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New England Utility Seeks $1,000/MWh Power Price Caps

New England Utility Seeks $1,000/MWh Power Price Caps

NSTAR, the parent company of Boston Edison, Commonwealth Electric, Cambridge Electric and Commonwealth Gas, has requested that the Federal Energy Regulatory Commission impose a price cap of $1,000/MWh on the New England wholesale power market to protect electricity consumers from potential surges in prices during peak periods this summer (see Docket No. EL00-83).

The NSTAR filing requests that price caps be in place from July 1, 2000 through April 2001. The filing also asks that during that period, FERC direct the New England Power Pool (NEPOOL) and the New England Independent System Operator (ISO-NE) to develop operating procedures that will allow the ISO to determine whether the energy market is workably competitive.

"While we continue to encourage competition, we recognize the importance of temporary controls to protect consumers," said NSTAR CEO Thomas J. May. "Even the U.S. stock market, generally regarded as the most efficient market in the world, has 'circuit breakers' to halt trading if irrational behavior is detected."

NSTAR Vice President of Energy Supply Paul Vaitkus noted that New England is at the end of the pipeline for all fuels and has historically had some of the highest energy prices in the nation. It also is the only region in the country with a competitive energy market, operated by an ISO, that does not have price limits. California, Pennsylvania, New Jersey and Maryland already have price caps in place and on June 6th, the New York State ISO approved a price cap of a $1,000/MWh.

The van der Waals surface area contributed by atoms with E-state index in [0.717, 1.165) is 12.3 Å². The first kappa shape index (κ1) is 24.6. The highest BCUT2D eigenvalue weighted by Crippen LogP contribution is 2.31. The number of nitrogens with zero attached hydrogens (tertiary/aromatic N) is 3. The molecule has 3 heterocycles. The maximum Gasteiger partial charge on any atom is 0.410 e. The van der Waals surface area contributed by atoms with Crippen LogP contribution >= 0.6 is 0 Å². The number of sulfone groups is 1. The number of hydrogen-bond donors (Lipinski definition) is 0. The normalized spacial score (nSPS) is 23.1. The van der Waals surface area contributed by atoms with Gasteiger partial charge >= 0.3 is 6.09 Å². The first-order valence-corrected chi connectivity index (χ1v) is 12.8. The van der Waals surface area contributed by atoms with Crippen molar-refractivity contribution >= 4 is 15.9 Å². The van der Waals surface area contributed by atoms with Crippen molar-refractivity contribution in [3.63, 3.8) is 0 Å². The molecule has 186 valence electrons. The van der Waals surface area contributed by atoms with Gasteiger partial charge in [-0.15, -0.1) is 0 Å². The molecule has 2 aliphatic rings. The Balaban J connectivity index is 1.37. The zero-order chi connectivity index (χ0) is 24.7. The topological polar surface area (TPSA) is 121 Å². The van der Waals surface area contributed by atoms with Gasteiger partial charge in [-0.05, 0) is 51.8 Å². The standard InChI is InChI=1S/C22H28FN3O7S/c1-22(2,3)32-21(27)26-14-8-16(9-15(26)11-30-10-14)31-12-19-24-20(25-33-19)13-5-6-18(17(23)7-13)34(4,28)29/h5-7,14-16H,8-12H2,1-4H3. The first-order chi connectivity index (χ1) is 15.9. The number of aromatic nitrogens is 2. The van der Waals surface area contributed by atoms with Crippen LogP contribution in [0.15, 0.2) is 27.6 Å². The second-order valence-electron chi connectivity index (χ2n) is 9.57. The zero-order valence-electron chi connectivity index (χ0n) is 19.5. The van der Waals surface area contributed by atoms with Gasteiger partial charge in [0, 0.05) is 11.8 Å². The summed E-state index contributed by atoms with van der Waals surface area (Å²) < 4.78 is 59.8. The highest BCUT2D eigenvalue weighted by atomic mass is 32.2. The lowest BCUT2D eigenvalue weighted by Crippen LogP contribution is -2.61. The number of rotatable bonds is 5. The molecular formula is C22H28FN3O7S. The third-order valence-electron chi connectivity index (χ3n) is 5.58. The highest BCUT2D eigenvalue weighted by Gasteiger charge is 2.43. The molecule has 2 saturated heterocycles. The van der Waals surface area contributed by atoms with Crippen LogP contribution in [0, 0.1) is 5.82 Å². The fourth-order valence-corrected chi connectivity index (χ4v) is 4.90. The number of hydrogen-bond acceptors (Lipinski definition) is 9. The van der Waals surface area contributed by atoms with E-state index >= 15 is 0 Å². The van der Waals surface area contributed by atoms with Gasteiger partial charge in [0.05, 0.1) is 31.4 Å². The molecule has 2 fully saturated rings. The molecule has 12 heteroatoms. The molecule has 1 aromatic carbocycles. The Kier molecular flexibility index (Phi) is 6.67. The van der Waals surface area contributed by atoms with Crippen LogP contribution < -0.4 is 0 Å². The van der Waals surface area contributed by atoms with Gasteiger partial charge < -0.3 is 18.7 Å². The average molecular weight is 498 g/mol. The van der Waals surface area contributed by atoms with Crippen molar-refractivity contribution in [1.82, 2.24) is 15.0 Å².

"On May 8, 2000, the price of wholesale electricity in New England soared to $6,000/MWh, about 200 times the normal price," Vaitkus noted. "These irrational prices are a clear sign of market instability. Left unabated, this behavior will stunt the growth of retail competition and will expose consumers to higher energy prices. If the competitive market is to develop properly and live up to the promise of reduced energy costs for customers, temporary controls such as the price caps we are seeking, must be implemented."

In its complaint, NSTAR told the Commission the May 8 price spike, "coupled with official predictions of price spikes of even greater magnitude during the summer, has caused a 100% price increase in the forward bilateral markets. That increase is, in turn, choking off the nascent retail competition in New England.

"Measures to address known market flaws have not been implemented and anomalous market conduct does not appear to be understood. These factors, together with structural market flaws, point to the fact that the energy market in New England is not workably competitive during periods of capacity constraints."

NSTAR has requested that NEPOOL be directed to implement temporary price caps by July 1, 2000 and redesign the energy market by April 1, 2001 so the price caps can be lifted.

Rocco Canonica

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